Utah reaches annual snowpack normal 2 months early. What happens next?

Feb 6, 2023, 5:25 PM | Updated: 9:06 pm

Mountains covered by smow...

FILE: The snow pack that feeds the Great Salt Lake is showing much better promise for a better water year in 2023 (Alex Cabrero/KSL TV)

(Alex Cabrero/KSL TV)

SALT LAKE CITY — This weekend’s storm pumped more than one foot of snow in parts of the Cottonwood canyons, and helped Utah’s mountain snowpack reach its seasonal normal along the way.

The National Weather Service reported that one site near Brighton received 13 inches of snow, as of early Monday. About another half-foot of snow is expected in the state’s mountains Monday, according to KSL meteorologist Matt Johnson. However, the snow showers are expected to clear out by the afternoon, aside from some lingering showers at the highest mountain peaks, he said.

Utah’s snowpack — the amount of water within the snow — has jumped to 15.9 inches with the freshly-fallen snow, according to Natural Resources Conservation Service data, accessed at noon Monday. The figure dates back to the start of the water year on Oct. 1, 2022.

The state’s normal annual snowpack collection is 15.8 inches; however, Utah’s snowpack failed to exceed 12.1 inches over the previous two water years.

What’s more, the statewide total reached the annual mark about two months ahead of schedule. Utah’s snowpack normally reaches 15.8 inches in early April before the snowpack begins to melt during the spring, slowly refilling the state’s depleted lakes and reservoirs.

This graph, created by the Natural Resources Conservation Service, shows Utah's current snowpack (in black) versus the snowpack normal (green). Utah's snowpack is currently at 15.9 inches snow water equivalent; the normal for one season is 15.8 inches, based on the past three decades.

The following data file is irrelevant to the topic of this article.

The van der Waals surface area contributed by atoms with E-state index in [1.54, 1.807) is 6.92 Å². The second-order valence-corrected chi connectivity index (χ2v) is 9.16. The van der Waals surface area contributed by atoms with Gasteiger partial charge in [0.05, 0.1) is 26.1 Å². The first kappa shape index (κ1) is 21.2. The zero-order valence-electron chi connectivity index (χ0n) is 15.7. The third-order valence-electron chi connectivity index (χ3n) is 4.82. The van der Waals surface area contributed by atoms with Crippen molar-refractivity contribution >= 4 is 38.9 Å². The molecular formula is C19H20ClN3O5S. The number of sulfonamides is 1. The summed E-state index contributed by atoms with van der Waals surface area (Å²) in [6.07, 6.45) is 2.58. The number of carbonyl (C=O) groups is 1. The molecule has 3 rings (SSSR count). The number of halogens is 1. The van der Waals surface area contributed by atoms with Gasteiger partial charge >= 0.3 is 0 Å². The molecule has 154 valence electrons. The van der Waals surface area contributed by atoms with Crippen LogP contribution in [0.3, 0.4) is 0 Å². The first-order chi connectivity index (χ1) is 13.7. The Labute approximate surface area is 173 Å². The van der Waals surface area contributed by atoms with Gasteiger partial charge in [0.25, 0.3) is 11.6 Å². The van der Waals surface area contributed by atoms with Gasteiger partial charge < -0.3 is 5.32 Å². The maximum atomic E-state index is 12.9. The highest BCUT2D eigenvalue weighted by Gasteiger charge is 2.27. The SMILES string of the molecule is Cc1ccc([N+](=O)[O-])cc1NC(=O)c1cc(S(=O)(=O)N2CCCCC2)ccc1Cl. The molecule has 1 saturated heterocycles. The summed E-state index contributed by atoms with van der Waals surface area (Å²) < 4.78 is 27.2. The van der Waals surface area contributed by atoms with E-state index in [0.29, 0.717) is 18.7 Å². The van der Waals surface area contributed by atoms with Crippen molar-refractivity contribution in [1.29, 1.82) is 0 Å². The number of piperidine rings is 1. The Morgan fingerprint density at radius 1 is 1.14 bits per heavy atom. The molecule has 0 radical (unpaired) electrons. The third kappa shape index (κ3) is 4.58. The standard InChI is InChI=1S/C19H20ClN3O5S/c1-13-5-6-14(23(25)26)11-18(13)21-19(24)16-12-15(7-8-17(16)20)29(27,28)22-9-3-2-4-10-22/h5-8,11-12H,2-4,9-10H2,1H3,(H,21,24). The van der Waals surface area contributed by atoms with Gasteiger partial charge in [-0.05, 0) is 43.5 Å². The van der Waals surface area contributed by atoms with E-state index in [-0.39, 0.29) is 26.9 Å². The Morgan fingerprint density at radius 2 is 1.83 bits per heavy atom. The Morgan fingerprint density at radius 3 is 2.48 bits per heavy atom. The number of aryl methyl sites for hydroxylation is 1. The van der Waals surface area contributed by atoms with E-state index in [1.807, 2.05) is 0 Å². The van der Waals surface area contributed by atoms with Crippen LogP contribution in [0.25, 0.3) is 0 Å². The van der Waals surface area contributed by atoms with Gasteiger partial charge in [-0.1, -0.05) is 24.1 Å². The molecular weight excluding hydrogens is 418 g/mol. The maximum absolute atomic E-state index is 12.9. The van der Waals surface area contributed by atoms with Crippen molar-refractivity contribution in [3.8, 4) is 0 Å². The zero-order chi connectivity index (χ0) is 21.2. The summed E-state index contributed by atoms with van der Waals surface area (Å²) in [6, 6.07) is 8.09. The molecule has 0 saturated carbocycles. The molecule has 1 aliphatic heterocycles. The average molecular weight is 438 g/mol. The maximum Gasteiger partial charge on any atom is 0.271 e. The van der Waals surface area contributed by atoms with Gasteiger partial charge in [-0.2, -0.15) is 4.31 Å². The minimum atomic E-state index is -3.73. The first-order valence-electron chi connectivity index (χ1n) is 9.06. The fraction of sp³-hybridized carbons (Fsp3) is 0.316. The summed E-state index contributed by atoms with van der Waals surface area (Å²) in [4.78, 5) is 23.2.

This graph, created by the Natural Resources Conservation Service, shows Utah’s current snowpack (in black) versus the snowpack normal (green). Utah’s snowpack is currently at 15.9 inches snow water equivalent; the normal for one season is 15.8 inches, based on the past three decades. (Photo: Natural Resources Conservation Service)

“(It) is really exciting,” said Laura Haskell, drought coordinator with the Utah Division of Water Resources, regarding the snowpack data. “We are happy to see that, very happy.”

That said, she cautions this year’s snowpack likely won’t fix all of Utah’s water woes.

Eying the perfect spring conditions

State water managers are still cheering for storms to pad the statistics, but they are also shifting their focus onto spring weather now that winter has completed its assignment. That is, they want to see the perfect conditions that will ensure that all of the water in the mountain snow ends up in lakes and reservoirs.

They don’t want the snowpack to melt too quickly because it will lead to flooding, and they don’t want it to melt too slowly because it’ll end up in the ground instead of in rivers and streams that dump into lakes and reservoirs. Haskell refers to it as the “Goldilocks conditions,” where temperatures are just right in April and May for the process to work as efficiently as possible.

“There’s this sort of perfect (scenario) where it melts a little then it sort of freezes overnight,” she said. “A lot of it really is up to Mother Nature — how it melts and how much we get to see in the reservoirs.”

Water supply forecasts at the moment have Utah’s final snowpack ending up anywhere between 110% and 130% of the normal, which would be a big boost for the state’s reservoirs and also the Great Salt Lake.

Utah’s reservoir system — excluding Lake Powell and Flaming Gorge — dropped to as low as 41.5% capacity in October. The system is now listed at about 49% capacity. The Great Salt Lake gained 1 foot in elevation over the past few months but remains at 4,189.2 feet elevation, about 11 feet below its average recorded level

Why water challenges still exist

The forecast also means that even if Utah receives the desired “Goldilocks conditions” this spring, there is still a large deficit to overcome. Utah’s reservoir system is currently about 11 percentage points below where it typically should be in early February, according to Utah Division of Water Resources data.

The difference between the current average and the normal average is roughly the same size as Bear Lake at full capacity, Haskell said. At the same time, the latest U.S. Drought Monitor report still lists three-fourths of Utah in at least a severe drought, including 18.5% in extreme drought.

That means Utahns will likely hear about ways to reduce water consumption again this summer — even with an above-normal snowpack this water year.

“We still need to be water-wise,” Haskell said. “This is an opportunity to be careful with our water use so can refill these reservoirs. … We can choose how we use the water once it’s in our reservoirs. We can choose to deplete it not as quickly.”

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Utah reaches annual snowpack normal 2 months early. What happens next?